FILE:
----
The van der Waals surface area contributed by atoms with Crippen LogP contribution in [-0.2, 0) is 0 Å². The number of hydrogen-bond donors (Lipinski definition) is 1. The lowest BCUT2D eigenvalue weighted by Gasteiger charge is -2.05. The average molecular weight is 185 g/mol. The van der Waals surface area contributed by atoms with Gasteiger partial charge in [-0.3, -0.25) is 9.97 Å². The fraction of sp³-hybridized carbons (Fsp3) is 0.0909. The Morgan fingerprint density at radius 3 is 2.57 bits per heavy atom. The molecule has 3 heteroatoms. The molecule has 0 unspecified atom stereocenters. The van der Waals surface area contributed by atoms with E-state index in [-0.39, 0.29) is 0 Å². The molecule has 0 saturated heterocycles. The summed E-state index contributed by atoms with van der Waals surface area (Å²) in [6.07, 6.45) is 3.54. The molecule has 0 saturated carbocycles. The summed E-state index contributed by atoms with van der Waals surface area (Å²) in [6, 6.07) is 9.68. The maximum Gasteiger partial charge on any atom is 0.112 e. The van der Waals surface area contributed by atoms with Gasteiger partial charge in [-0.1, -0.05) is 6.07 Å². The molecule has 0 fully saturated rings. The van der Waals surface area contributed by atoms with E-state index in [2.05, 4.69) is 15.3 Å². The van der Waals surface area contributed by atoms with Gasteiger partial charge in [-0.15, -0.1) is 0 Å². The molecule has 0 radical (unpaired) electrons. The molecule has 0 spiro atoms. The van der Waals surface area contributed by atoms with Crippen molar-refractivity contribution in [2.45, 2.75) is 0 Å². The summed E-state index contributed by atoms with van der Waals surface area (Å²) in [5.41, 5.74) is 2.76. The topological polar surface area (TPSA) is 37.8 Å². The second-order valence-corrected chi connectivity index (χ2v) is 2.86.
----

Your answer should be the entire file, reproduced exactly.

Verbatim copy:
The van der Waals surface area contributed by atoms with Crippen LogP contribution in [-0.2, 0) is 0 Å². The number of hydrogen-bond donors (Lipinski definition) is 1. The lowest BCUT2D eigenvalue weighted by Gasteiger charge is -2.05. The average molecular weight is 185 g/mol. The van der Waals surface area contributed by atoms with Gasteiger partial charge in [-0.3, -0.25) is 9.97 Å². The fraction of sp³-hybridized carbons (Fsp3) is 0.0909. The Morgan fingerprint density at radius 3 is 2.57 bits per heavy atom. The molecule has 3 heteroatoms. The molecule has 0 unspecified atom stereocenters. The van der Waals surface area contributed by atoms with E-state index in [-0.39, 0.29) is 0 Å². The molecule has 0 saturated heterocycles. The summed E-state index contributed by atoms with van der Waals surface area (Å²) in [6.07, 6.45) is 3.54. The molecule has 0 saturated carbocycles. The summed E-state index contributed by atoms with van der Waals surface area (Å²) in [6, 6.07) is 9.68. The maximum Gasteiger partial charge on any atom is 0.112 e. The van der Waals surface area contributed by atoms with Gasteiger partial charge in [-0.1, -0.05) is 6.07 Å². The molecule has 0 fully saturated rings. The van der Waals surface area contributed by atoms with E-state index in [2.05, 4.69) is 15.3 Å². The van der Waals surface area contributed by atoms with Gasteiger partial charge in [-0.15, -0.1) is 0 Å². The molecule has 0 radical (unpaired) electrons. The molecule has 0 spiro atoms. The van der Waals surface area contributed by atoms with Crippen molar-refractivity contribution in [2.45, 2.75) is 0 Å². The summed E-state index contributed by atoms with van der Waals surface area (Å²) in [5.41, 5.74) is 2.76. The topological polar surface area (TPSA) is 37.8 Å². The second-order valence-corrected chi connectivity index (χ2v) is 2.86.